All went black.
And I know you don’t owe me your love
And I know you don’t owe me, nothing at all
There’s no way I’m giving up on you
Janik rubbed his eyes, shaking his head from side to side. “Wha…what…?”
Lo was stood over the two shivering goblins, tending to the arm burn.
He looked at Janik. “You are going to apologise to this group. And then we are going to talk.”
“I…” Janik faltered as he got to his feet. “I’m…I’m so…” He raced over to the largest goblin’s body, and planted his gauntlet on his back. He closed his eyes, and golden light flooded the chamber. The ragged breath and neck bruises healed as though they had never happened.
The goblin scrambled to his feet. “You…you…”
He stared into Janik’s streaming, shaking eyes.
“I’m…” Janik began.
“Get away from me!” he shrieked. “Stay away from all of us!” He scrambled back, and – racing past Lo – grabbed his compatriots’ hands and sprinted from the cave, their footsteps dissipating.
Janik was breathing rapidly, tears falling onto the stone floor. He only just now, however, noticed that the goblin’s knife had landed at the water’s edge…and was slowly dripping its acrid passenger into the pool. Lo’s bottles lay useless in the murky metallic oasis.
He stayed on his knees.
Janik didn’t move.
“Get up now.”
Hands curled into fists. One boot forward. Janik rose to stand with his back straight, and turned to see Lo, stood with staff in his hands.
“Lo, I’m…” Janik looked up at the monk. “I’m so sorry.”
“You could not say it to them, could you?”
“…I wanted to.”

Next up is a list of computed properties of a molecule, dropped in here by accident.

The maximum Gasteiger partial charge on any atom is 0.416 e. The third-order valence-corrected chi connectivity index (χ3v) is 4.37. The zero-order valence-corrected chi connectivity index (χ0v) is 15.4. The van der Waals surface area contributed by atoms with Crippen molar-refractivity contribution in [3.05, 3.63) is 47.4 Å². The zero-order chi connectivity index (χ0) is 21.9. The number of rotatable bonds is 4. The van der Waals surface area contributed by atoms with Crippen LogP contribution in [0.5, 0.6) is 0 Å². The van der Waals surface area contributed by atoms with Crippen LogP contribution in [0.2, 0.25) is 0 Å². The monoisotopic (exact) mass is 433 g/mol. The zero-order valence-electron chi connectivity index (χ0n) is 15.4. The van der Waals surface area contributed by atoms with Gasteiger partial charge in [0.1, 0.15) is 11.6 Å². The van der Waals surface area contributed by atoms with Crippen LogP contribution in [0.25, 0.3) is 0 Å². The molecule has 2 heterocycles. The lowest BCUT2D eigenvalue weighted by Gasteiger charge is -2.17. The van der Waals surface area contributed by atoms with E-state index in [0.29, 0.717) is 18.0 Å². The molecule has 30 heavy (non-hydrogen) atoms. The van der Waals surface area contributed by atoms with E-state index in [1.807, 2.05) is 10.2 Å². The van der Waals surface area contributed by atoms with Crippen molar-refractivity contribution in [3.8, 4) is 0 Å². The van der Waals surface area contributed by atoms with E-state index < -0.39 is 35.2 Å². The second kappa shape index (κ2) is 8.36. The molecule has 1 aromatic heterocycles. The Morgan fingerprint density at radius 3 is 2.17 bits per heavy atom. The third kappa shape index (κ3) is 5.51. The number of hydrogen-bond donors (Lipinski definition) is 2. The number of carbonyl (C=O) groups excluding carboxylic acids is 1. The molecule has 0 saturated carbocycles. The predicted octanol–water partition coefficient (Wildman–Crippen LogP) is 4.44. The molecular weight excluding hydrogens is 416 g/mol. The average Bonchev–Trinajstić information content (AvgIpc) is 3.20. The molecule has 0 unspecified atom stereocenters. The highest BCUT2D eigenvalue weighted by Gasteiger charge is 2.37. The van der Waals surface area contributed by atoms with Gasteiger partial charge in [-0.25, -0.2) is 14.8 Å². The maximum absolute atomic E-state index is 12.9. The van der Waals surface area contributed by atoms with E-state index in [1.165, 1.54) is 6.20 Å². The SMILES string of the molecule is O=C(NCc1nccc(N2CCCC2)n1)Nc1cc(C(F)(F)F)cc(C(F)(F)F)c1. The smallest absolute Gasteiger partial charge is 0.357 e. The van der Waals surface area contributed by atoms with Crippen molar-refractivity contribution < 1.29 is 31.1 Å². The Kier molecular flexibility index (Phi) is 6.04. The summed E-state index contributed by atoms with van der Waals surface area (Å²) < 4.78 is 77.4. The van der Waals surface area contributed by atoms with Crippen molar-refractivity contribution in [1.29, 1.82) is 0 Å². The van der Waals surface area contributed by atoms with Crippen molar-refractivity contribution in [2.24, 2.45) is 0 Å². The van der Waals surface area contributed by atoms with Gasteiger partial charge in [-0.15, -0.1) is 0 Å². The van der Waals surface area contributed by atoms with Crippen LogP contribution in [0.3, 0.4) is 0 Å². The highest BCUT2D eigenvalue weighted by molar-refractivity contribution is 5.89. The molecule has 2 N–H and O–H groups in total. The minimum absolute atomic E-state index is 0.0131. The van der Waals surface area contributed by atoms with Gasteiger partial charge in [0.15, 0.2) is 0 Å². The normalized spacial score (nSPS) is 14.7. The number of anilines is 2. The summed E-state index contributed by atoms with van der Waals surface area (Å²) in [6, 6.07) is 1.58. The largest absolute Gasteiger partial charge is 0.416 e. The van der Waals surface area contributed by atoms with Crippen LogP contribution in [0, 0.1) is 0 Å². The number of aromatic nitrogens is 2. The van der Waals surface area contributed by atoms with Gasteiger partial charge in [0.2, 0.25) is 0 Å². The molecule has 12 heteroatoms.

Lo turned away from him, muttering to himself.
“How do you do it?” Janik stood defiant.
Lo looked over his shoulder back towards him. “Excuse me?”
“Your own was murdered in cold blood. And now I’ve desecrated her favourite spot. I have failed you. I have…failed myself.”
“What…what does that mean?” Janik stared at his hammer. “We told you the bad news, you’ve brought me here, you’ve watched me ruin everything. I spent years wondering if Gond was truly listening to me, giving me direction…” He closed his eyes, shaking.. “Is this what I become just moments from-“
Lo had tapped Janik on the top of the head with his quarterstaff.
“Thoughts are a bad place to be alone.” Lo crouched down beside him, and put his hand on Janik’s shoulder. “Faith is not a science, cleric of Gond. It is an art, painted by those who worship on the canvas that is this world. We are all artists, you see.”
“I was quoting an old proverb from my monastery days. If there are two artists, and one of them loses their brush, does the other lose their ability to paint?”
Janik didn’t reply.
“Does the one whose brush was lost forget how to paint?”
Janik opened his mouth. “N-no…”
“Are they both still artists?”
Janik looked up at him, his eyes wide. “I…”
Lo offered him a hand. “Faith endures.”
Janik looked at the ground, around the room and then back to Lo before replacing his hammer and taking it. “Faith endures. I..I can help.” He raced to the water and plunged his hands in, the light radiating and the oasis purifying. As he did this, however, Lo fished the bottles out and let them drain before slinging the empty containers over his shoulder.
Janik stood again, and mournfully nodded. Lo pursed his lips.
“I will come back another time. I think we should let this place rest, no?”
The two arrived back in Abraxas Junction, having said not a word on the whole walk back.
“Can I…buy you a drink, Lo?” Janik asked, weakly smiling.
“I won’t tell your friends, if that’s what you’re worried about,” said Lo.
“I…” Janik’s face fell. “Thank you.”
“But I would like to know the answer to a question, for my own benefit, if you’ll indulge me.”
“Of course. Anything.”
“Right.” Lo folded his arms. “Remember how an artist is still an artist without a brush?”
Janik nodded. “Faith endures. I remember.”
“Mmhmm.” Lo threw an object at Janik, which the cleric caught.
And Janik stared, eyes wide, at what it was.
It was his holy symbol of Gond.
“When did you-” He remembered the handshake on the steps of the tavern.
“I do wonder.”
Lo was already walking away. He glanced back before he disappeared into his temple.
“What is an artist without any paint?”
You know I can’t live without you, I’m on my knees
Where are you now? Shed a light on me
If you love me, say so. If you love me, say so